By Justin Adam Brown
Weekender teamed up with Wyoming Valley AIDS Council to promote HIV testing during National HIV Testing Week.
From noon to 2 p.m. on June 26, free testing was offered to the general public in front of LCCC Corporate Learning Center in Wilkes-Barre. The testing initiative turned out to be more of a social experiment that exposed the level of willingness people had to get tested and dose of fear they had for the results.
In the two-hour window of testing, about 20 people showed up.
“I’ve been with my boyfriend for 5 years — and only him,” said Jen from Wilkes-Barre. Although she never had another sexual partner while with her boyfriend — or suspect her partner cheated — Jen said she wanted to get tested just to be safe. “I didn’t realize how ignorant I was to HIV until I read the story … about getting tested. I realized there’s no guarantee that you’re safe or the person with you is. I don’t think I have it, but you can never be too safe.”
Still, most of the people who walked by the table, that offered information and free testing, were confident they didn’t need to be tested.
“I’m good, I just know I am,” said one guy.
“No, I haven’t been tested before, but I think I’d know if I had something by now,” said another guy.
Perhaps they’re unaware that 1 in 7 people infected with HIV or AIDS are completely unaware they have the disease — while possibly infecting others.
Statistics such as the aforementioned figure is what inspired Alyssa and Nicole to travel from Scranton for the free test.
“I read the story in the Weekender and the numbers were really high of people around here who have (HIV),” Alyssa said. She was referring to the 721 known cases of HIV or AIDS in Northeastern Pennsylvania — which totals 6.06 percent of the entire population of Luzerne and Lackawanna counties.
Perhaps the people who denied free testing weren’t as certain of their status as they claimed. They might have been too afraid to learn their fate.
That was the case for Jerry from Plains. He said he was scared to get the test.
“I don’t know if I have it or not,” he whispered, shaking nervously. “I’m afraid I might. What if they say I have it? Will I die?”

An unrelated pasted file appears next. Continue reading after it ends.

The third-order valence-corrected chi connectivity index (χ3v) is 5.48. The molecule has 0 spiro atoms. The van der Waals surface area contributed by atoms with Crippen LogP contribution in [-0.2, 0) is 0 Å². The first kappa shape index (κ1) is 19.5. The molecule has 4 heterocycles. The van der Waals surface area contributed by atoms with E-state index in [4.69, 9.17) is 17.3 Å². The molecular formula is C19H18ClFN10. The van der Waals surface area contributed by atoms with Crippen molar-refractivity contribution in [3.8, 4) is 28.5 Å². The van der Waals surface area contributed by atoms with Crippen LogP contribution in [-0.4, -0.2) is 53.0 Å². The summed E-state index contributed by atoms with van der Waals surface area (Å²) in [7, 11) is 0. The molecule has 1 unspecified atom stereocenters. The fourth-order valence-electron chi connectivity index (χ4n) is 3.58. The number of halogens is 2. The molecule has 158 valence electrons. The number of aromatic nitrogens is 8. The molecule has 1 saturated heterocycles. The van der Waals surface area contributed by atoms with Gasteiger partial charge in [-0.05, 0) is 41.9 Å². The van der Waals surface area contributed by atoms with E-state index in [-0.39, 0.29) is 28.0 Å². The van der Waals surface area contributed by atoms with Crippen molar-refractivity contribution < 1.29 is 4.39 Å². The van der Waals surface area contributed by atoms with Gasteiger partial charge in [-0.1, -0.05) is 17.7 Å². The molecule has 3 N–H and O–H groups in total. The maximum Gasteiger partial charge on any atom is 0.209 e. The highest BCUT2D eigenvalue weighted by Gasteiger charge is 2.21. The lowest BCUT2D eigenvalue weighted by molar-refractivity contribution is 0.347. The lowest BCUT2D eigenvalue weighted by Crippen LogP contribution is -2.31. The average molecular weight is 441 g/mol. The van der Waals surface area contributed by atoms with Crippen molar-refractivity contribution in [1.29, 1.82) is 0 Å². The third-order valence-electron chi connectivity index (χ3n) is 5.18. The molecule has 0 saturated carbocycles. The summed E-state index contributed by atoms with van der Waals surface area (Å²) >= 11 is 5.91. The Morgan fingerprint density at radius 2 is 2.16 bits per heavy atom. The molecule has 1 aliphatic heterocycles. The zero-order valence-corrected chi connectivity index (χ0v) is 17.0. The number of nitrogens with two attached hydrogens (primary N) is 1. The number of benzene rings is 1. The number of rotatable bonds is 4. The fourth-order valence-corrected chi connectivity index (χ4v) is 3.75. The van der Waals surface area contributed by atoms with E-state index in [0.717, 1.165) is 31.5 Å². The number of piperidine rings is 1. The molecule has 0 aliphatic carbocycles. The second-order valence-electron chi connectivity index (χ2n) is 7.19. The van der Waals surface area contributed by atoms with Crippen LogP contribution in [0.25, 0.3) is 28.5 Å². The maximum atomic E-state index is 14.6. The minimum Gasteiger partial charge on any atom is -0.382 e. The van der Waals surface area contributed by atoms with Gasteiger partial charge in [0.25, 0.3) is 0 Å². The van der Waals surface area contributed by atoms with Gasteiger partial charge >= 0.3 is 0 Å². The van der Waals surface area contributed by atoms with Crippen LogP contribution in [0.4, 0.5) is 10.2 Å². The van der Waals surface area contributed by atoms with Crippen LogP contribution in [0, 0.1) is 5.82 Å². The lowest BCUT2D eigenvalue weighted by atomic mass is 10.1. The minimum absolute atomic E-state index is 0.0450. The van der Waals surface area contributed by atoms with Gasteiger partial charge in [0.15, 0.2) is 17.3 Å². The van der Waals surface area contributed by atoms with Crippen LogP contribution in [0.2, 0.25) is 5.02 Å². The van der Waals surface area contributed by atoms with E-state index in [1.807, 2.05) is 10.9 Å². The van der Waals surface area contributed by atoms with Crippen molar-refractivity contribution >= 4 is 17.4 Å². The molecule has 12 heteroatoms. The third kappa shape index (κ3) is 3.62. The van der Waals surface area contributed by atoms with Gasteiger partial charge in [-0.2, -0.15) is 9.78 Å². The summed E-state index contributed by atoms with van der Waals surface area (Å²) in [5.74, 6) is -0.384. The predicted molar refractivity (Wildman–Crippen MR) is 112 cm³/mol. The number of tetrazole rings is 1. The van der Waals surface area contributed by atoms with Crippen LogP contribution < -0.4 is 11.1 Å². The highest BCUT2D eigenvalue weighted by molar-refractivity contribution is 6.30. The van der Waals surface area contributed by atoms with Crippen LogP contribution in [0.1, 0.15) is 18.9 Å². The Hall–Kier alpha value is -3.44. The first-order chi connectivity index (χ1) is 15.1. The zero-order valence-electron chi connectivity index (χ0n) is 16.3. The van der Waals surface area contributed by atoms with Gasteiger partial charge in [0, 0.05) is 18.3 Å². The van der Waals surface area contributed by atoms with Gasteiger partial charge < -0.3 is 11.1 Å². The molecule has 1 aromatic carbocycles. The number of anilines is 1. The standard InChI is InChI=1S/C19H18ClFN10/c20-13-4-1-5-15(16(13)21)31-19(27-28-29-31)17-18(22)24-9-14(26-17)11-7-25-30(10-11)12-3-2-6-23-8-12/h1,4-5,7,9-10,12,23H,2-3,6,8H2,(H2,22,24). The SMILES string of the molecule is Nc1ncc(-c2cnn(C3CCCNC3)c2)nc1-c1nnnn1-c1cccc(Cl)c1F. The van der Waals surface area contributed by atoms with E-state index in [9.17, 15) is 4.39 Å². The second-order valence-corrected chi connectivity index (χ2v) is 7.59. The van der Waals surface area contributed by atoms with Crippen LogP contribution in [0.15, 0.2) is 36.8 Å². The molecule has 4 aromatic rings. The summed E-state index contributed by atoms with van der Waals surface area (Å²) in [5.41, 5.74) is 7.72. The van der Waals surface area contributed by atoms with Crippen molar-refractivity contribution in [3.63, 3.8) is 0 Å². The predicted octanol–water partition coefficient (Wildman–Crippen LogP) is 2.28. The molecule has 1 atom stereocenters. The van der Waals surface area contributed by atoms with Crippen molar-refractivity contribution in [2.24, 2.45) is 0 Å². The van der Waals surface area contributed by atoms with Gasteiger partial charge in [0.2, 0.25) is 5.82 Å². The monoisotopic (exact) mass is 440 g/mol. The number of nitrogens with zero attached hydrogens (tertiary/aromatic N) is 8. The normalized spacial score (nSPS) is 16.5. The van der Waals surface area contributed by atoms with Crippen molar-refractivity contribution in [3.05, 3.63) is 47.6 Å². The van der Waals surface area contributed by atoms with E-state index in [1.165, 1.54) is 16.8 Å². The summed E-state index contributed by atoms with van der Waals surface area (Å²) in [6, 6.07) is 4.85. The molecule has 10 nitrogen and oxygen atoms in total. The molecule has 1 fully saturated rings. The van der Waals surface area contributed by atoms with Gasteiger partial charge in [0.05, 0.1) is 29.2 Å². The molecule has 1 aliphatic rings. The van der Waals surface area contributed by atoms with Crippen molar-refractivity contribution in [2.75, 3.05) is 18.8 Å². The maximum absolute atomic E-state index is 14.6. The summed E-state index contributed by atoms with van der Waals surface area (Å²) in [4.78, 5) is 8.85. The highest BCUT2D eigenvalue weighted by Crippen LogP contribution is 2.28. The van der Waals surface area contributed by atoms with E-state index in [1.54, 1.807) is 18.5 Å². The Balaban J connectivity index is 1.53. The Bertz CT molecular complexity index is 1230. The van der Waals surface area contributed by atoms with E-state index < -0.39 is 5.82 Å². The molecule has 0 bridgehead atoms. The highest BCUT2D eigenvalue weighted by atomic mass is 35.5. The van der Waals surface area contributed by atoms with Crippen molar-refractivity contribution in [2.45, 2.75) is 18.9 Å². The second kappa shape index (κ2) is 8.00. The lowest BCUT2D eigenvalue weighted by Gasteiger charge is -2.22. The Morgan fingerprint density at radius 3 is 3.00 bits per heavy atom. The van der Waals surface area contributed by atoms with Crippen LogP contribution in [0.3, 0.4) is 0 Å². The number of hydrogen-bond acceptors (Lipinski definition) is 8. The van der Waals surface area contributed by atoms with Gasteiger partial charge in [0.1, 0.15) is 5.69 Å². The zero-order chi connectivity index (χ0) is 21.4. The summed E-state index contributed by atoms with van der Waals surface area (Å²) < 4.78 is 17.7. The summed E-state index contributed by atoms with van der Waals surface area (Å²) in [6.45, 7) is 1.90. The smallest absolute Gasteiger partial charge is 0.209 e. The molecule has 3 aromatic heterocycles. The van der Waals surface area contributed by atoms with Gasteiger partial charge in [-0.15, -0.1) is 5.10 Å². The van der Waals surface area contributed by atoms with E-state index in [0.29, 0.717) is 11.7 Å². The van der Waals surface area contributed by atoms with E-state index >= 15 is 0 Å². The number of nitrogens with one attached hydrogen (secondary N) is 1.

His fear stemmed from being an IV drug user.
“My crazy ex went back to stripping before we broke up,” Jerry added. “People said she was also prostituing on the side, so I don’t know if she had or not. She was a nympho.”
Jerry said his weight has fluctuated recently and he’ll often experience flu-like symptoms — all common signs of being HIV-positive.
Reluctant, he took the test. He spent the next 20 minutes pacing back and forth, sweating and praying to God for good news. To his surprise, he found out he was not infected with HIV.
“I feel great just knowing for sure,” he said. “I’ve been afraid to get tested for years. The test was painless. They didn’t even have to take any blood.”
Jerry’s results may have calmed his nerves, but had he let his fear of having HIV prevent him from getting tested, he could have put himself and others at risk had he actually been infected.
Wyoming Valley AIDS Council case management coordinator, Megan Margavage, says it’s typical for people to be nervous for their first test. Once they know what to expect from the process, they’re more likely to get tested on a regular basis.
Whether you think you have HIV or not, it’s impossible to know for sure without getting tested. It’s better to be safe than sorry, right?
Reach Justin at 570.991.6652 and follow him #PartyLikeAJournalist on Instagram @justinadambrown